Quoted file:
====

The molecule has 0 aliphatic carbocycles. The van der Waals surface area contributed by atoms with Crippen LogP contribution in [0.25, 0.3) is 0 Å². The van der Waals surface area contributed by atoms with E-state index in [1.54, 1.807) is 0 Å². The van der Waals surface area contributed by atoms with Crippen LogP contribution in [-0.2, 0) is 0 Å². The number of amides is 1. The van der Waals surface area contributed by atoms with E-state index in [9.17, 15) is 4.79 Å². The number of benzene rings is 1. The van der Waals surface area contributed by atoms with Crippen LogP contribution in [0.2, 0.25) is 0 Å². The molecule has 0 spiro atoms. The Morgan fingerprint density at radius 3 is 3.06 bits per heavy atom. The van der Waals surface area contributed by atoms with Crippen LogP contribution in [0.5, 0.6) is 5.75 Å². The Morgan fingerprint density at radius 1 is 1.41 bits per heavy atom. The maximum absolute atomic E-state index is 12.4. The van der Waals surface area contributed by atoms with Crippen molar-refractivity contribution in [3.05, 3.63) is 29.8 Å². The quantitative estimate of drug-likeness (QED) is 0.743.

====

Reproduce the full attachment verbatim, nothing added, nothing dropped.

The molecule has 0 aliphatic carbocycles. The van der Waals surface area contributed by atoms with Crippen LogP contribution in [0.25, 0.3) is 0 Å². The van der Waals surface area contributed by atoms with E-state index in [1.54, 1.807) is 0 Å². The van der Waals surface area contributed by atoms with Crippen LogP contribution in [-0.2, 0) is 0 Å². The number of amides is 1. The van der Waals surface area contributed by atoms with E-state index in [9.17, 15) is 4.79 Å². The number of benzene rings is 1. The van der Waals surface area contributed by atoms with Crippen LogP contribution in [0.2, 0.25) is 0 Å². The molecule has 0 spiro atoms. The Morgan fingerprint density at radius 3 is 3.06 bits per heavy atom. The van der Waals surface area contributed by atoms with Crippen LogP contribution in [0.5, 0.6) is 5.75 Å². The Morgan fingerprint density at radius 1 is 1.41 bits per heavy atom. The maximum absolute atomic E-state index is 12.4. The van der Waals surface area contributed by atoms with Crippen molar-refractivity contribution in [3.05, 3.63) is 29.8 Å². The quantitative estimate of drug-likeness (QED) is 0.743.